(2 hours to learn)
Bayes' rule is a formula for combining prior beliefs with observed evidence to obtain a "posterior" distribution. It is central to Bayesian statistics, where one infers a posterior over the parameters of a statistical model given the observed data.
This concept has the prerequisites:
- conditional probability (Bayes' rule follows from the definition of conditional probability.)
- Know the statement of Bayes' Rule
- Be able to use it to combine prior information with evidence
- Derive Bayes' Rule from the definition of conditional probability
- Know terminology: prior, posterior
- Be able to reason intuitively about Bayes' Rule in terms of odds ratios
Core resources (read/watch one of the following)
→ Mathematical Monk: Probability Primer (2011)
Online videos on probability theory.
- This uses the measure theoretic notion of probability, but should still be accessible without that background. Refer to Lecture 1.S for unfamiliar terms.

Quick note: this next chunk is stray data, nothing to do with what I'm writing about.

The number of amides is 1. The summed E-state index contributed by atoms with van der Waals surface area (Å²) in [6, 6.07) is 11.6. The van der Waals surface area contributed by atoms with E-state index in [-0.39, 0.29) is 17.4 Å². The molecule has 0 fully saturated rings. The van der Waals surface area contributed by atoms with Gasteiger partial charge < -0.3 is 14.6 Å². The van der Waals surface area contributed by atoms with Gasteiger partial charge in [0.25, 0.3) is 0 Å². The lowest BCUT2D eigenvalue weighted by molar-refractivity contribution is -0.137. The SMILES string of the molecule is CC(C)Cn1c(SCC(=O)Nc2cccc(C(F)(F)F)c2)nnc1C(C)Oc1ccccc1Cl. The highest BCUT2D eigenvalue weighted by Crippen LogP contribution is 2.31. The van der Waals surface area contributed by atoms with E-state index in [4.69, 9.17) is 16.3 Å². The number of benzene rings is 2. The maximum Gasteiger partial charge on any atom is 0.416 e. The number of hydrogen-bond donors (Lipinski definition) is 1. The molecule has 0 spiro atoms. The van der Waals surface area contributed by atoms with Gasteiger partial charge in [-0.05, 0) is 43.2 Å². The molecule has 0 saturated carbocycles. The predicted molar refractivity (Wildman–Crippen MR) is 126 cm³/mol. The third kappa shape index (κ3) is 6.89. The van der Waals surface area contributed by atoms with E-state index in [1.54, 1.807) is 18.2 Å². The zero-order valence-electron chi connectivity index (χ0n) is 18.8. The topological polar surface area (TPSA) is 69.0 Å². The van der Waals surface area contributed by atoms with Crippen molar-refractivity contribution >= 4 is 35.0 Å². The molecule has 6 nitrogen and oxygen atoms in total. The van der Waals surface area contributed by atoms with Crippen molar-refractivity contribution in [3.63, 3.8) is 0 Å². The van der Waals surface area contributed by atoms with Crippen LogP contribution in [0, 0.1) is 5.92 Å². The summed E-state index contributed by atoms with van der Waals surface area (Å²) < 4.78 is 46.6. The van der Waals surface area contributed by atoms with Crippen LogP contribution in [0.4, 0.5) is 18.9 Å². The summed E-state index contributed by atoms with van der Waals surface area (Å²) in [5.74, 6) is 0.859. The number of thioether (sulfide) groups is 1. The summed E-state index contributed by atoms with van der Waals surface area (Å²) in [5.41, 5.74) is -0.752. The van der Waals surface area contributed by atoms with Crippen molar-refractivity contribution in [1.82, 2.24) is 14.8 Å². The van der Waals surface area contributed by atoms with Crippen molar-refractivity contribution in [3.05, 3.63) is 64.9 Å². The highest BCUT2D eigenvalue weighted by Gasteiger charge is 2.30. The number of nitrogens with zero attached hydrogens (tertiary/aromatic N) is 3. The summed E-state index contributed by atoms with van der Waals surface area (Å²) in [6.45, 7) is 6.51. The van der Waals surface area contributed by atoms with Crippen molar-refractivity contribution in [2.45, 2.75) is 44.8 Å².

→ A First Course in Probability
An introductory probability textbook.
Location: Section 3.3, "Bayes' Formula," pages 72-87
→ Probability and Statistics
An introductory textbook on probability theory and statistics.
Location: Section 2.3, "Bayes' Theorem," pages 66-77
Supplemental resources (the following are optional, but you may find them useful)
→ BerkeleyX: Introduction to Statistics: Probability
An online course on basic probability.
Location: Lecture 1.6, "Bayes' Rule"
- Bayes nets are a framework for sophisticated probabilistic reasoning about many variables of interest using things like Bayes' rule.
- Bayesian statistics is a branch of statistics loosely inspired by Bayesian reasoning.
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